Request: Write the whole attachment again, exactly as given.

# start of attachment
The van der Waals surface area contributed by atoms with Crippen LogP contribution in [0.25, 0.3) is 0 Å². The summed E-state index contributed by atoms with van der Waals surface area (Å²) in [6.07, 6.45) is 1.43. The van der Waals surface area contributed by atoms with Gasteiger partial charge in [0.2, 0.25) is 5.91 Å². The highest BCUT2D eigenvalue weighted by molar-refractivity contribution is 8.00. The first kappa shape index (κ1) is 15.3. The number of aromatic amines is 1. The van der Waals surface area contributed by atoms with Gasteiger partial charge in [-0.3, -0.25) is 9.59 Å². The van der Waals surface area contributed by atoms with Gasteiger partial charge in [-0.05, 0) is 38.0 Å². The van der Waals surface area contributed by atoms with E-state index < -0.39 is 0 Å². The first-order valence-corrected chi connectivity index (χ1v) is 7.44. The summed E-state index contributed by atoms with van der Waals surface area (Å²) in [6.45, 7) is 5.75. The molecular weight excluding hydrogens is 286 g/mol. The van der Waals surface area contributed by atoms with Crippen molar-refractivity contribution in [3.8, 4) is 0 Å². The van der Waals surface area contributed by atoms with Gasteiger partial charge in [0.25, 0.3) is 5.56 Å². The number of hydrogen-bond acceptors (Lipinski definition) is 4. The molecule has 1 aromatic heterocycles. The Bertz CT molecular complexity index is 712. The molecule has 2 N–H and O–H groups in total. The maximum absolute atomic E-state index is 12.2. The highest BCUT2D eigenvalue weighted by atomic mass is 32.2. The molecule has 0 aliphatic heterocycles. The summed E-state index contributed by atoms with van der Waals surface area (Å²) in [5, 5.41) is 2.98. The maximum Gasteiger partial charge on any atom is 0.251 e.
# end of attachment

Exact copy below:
The van der Waals surface area contributed by atoms with Crippen LogP contribution in [0.25, 0.3) is 0 Å². The summed E-state index contributed by atoms with van der Waals surface area (Å²) in [6.07, 6.45) is 1.43. The van der Waals surface area contributed by atoms with Gasteiger partial charge in [0.2, 0.25) is 5.91 Å². The highest BCUT2D eigenvalue weighted by molar-refractivity contribution is 8.00. The first kappa shape index (κ1) is 15.3. The number of aromatic amines is 1. The van der Waals surface area contributed by atoms with Gasteiger partial charge in [-0.3, -0.25) is 9.59 Å². The van der Waals surface area contributed by atoms with Gasteiger partial charge in [-0.05, 0) is 38.0 Å². The van der Waals surface area contributed by atoms with E-state index < -0.39 is 0 Å². The first-order valence-corrected chi connectivity index (χ1v) is 7.44. The summed E-state index contributed by atoms with van der Waals surface area (Å²) in [6.45, 7) is 5.75. The molecular weight excluding hydrogens is 286 g/mol. The van der Waals surface area contributed by atoms with Crippen molar-refractivity contribution in [3.8, 4) is 0 Å². The van der Waals surface area contributed by atoms with Gasteiger partial charge in [0.25, 0.3) is 5.56 Å². The number of hydrogen-bond acceptors (Lipinski definition) is 4. The molecule has 1 aromatic heterocycles. The Bertz CT molecular complexity index is 712. The molecule has 2 N–H and O–H groups in total. The maximum absolute atomic E-state index is 12.2. The highest BCUT2D eigenvalue weighted by atomic mass is 32.2. The molecule has 0 aliphatic heterocycles. The summed E-state index contributed by atoms with van der Waals surface area (Å²) in [5, 5.41) is 2.98. The maximum Gasteiger partial charge on any atom is 0.251 e.